But Excel spreadsheets can be complicated, and in particular, they can be augmented with what are known as VB scripts and macros. These are quick and informal chunks of programming logic that can be used to extend custom functionality to a spreadsheet when the default functions don't offer the facilities you're looking for. They're commonly used to trawl through large sets of data, or to input and output data to and from a specific source or worksheet.
Most spreadsheet tasks can be accomplished with OpenOffice.org's Calc.
The language itself is descended from Microsoft's Visual Basic, and when used with tools like Excel, it's referred to as Visual Basic for Applications, or VBA. Getting the same VBA compatibility with applications that aren't developed by Microsoft can be tough. It adds a new layer of complexity and a new target for developers to chase.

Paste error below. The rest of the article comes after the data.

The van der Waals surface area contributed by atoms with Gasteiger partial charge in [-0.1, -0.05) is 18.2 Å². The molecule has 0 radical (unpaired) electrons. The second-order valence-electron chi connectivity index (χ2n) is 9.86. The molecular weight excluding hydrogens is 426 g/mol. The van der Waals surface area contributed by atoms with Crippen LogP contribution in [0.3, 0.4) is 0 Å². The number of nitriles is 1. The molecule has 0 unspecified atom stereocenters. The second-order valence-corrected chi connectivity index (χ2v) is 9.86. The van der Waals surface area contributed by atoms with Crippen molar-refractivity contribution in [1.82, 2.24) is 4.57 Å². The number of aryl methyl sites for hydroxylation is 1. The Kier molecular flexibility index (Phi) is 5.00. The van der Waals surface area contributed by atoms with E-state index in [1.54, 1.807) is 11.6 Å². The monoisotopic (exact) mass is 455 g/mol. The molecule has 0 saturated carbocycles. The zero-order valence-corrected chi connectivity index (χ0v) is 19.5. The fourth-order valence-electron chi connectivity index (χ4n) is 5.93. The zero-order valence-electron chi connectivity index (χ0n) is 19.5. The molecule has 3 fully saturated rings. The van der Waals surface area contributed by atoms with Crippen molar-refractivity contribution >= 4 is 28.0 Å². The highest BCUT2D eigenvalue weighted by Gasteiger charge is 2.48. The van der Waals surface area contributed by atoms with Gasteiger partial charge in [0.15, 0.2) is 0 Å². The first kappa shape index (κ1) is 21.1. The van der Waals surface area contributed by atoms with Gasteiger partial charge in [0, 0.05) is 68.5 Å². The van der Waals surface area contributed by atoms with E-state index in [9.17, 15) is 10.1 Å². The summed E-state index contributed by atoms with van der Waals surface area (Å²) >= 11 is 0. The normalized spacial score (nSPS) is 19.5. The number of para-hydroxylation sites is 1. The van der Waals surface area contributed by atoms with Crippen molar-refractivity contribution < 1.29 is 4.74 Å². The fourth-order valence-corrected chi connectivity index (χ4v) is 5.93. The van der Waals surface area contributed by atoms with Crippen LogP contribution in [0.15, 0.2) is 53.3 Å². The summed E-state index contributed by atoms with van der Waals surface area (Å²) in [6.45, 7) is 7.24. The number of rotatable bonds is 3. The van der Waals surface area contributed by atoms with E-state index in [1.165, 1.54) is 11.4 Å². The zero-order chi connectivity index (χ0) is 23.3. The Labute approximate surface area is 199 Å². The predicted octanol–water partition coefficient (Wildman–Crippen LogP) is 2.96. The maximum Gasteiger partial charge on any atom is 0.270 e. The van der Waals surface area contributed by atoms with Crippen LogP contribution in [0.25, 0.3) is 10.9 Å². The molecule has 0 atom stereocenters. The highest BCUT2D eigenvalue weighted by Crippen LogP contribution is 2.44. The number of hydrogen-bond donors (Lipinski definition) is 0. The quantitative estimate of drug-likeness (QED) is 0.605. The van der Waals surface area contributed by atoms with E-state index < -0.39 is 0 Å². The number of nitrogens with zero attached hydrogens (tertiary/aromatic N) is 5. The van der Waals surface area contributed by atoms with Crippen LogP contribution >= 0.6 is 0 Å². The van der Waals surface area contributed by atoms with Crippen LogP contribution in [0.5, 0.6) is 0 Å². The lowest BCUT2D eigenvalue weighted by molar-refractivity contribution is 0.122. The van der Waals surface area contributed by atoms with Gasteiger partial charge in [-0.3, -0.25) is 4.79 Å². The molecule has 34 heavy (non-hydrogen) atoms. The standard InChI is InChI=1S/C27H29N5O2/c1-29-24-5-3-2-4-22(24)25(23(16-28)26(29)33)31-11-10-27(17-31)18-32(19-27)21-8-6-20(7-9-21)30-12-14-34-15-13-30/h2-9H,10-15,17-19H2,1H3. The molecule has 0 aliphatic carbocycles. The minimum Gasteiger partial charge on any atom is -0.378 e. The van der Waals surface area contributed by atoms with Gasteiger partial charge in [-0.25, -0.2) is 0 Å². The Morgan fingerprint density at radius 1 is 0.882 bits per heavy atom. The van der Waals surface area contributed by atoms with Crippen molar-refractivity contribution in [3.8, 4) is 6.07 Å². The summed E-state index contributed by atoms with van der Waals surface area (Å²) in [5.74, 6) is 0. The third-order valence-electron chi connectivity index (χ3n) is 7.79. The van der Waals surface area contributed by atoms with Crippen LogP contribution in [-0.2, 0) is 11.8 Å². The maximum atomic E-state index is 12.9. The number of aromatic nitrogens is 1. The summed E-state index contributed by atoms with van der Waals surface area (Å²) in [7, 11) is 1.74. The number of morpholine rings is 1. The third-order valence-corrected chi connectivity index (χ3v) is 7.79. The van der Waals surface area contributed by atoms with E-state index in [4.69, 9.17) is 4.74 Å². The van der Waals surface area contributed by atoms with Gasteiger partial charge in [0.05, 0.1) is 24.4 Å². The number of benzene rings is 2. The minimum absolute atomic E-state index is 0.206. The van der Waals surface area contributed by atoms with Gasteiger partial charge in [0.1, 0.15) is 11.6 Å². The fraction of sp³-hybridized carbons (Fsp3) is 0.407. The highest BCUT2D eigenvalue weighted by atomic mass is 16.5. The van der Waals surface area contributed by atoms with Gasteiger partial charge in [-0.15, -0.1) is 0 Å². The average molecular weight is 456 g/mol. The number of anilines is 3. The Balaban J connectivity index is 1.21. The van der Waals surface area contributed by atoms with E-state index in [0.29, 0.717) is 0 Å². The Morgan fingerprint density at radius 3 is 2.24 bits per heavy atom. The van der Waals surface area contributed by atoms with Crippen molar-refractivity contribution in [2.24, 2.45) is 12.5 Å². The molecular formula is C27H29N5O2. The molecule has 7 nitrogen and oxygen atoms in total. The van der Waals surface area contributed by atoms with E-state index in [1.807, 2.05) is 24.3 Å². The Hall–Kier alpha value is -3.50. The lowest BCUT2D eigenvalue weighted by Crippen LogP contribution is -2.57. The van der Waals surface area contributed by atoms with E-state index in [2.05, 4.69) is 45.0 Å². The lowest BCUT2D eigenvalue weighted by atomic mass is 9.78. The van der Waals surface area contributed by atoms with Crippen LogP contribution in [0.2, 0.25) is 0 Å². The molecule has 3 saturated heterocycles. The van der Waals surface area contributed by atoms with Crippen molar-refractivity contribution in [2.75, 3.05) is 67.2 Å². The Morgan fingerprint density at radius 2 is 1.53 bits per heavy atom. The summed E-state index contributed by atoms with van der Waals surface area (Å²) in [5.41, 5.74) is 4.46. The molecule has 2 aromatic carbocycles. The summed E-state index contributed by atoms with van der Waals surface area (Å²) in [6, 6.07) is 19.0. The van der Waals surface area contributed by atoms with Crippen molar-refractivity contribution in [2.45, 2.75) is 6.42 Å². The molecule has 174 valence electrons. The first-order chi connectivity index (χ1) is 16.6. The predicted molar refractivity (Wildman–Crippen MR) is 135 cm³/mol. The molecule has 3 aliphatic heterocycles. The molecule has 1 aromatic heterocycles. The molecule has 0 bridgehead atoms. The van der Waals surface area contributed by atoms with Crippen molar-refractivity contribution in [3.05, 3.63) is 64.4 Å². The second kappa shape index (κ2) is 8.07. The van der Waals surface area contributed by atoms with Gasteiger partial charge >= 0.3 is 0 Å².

This means that if your spreadsheet relies on VBA functionality to work, you may have a problems finding an open source alternative where your old spreadsheets are 100% functional. VBA compatibility in OpenOffice.org, for example, should be considered a work in progress. The trouble is that when people develop VBA scripts for Excel, it's unlikely they consider whether their script is going to be used with a different application.